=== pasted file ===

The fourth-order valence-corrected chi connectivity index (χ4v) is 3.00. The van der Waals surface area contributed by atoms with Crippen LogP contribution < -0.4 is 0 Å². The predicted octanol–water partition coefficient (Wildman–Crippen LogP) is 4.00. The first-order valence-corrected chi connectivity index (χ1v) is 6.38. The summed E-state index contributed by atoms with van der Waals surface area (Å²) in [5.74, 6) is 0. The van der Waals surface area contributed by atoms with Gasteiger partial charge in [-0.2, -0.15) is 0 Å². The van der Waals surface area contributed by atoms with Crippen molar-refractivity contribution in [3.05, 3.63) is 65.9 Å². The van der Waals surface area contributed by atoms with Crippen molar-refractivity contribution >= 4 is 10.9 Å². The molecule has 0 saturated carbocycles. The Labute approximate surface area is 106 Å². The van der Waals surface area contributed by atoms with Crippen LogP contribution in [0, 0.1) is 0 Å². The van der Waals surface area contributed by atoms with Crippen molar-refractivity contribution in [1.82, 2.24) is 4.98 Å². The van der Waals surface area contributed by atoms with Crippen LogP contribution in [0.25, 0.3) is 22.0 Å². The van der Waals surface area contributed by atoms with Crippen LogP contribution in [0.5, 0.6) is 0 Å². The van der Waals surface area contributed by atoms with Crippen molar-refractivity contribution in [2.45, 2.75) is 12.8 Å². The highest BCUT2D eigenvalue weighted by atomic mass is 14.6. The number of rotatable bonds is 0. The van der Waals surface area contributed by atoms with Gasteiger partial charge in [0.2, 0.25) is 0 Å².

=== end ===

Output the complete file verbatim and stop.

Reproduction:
The fourth-order valence-corrected chi connectivity index (χ4v) is 3.00. The van der Waals surface area contributed by atoms with Crippen LogP contribution < -0.4 is 0 Å². The predicted octanol–water partition coefficient (Wildman–Crippen LogP) is 4.00. The first-order valence-corrected chi connectivity index (χ1v) is 6.38. The summed E-state index contributed by atoms with van der Waals surface area (Å²) in [5.74, 6) is 0. The van der Waals surface area contributed by atoms with Gasteiger partial charge in [-0.2, -0.15) is 0 Å². The van der Waals surface area contributed by atoms with Crippen molar-refractivity contribution in [3.05, 3.63) is 65.9 Å². The van der Waals surface area contributed by atoms with Crippen molar-refractivity contribution >= 4 is 10.9 Å². The molecule has 0 saturated carbocycles. The Labute approximate surface area is 106 Å². The van der Waals surface area contributed by atoms with Crippen LogP contribution in [0, 0.1) is 0 Å². The van der Waals surface area contributed by atoms with Crippen molar-refractivity contribution in [1.82, 2.24) is 4.98 Å². The van der Waals surface area contributed by atoms with Crippen LogP contribution in [0.25, 0.3) is 22.0 Å². The van der Waals surface area contributed by atoms with Crippen LogP contribution in [0.5, 0.6) is 0 Å². The van der Waals surface area contributed by atoms with Crippen molar-refractivity contribution in [2.45, 2.75) is 12.8 Å². The highest BCUT2D eigenvalue weighted by atomic mass is 14.6. The number of rotatable bonds is 0. The van der Waals surface area contributed by atoms with Gasteiger partial charge in [0.2, 0.25) is 0 Å².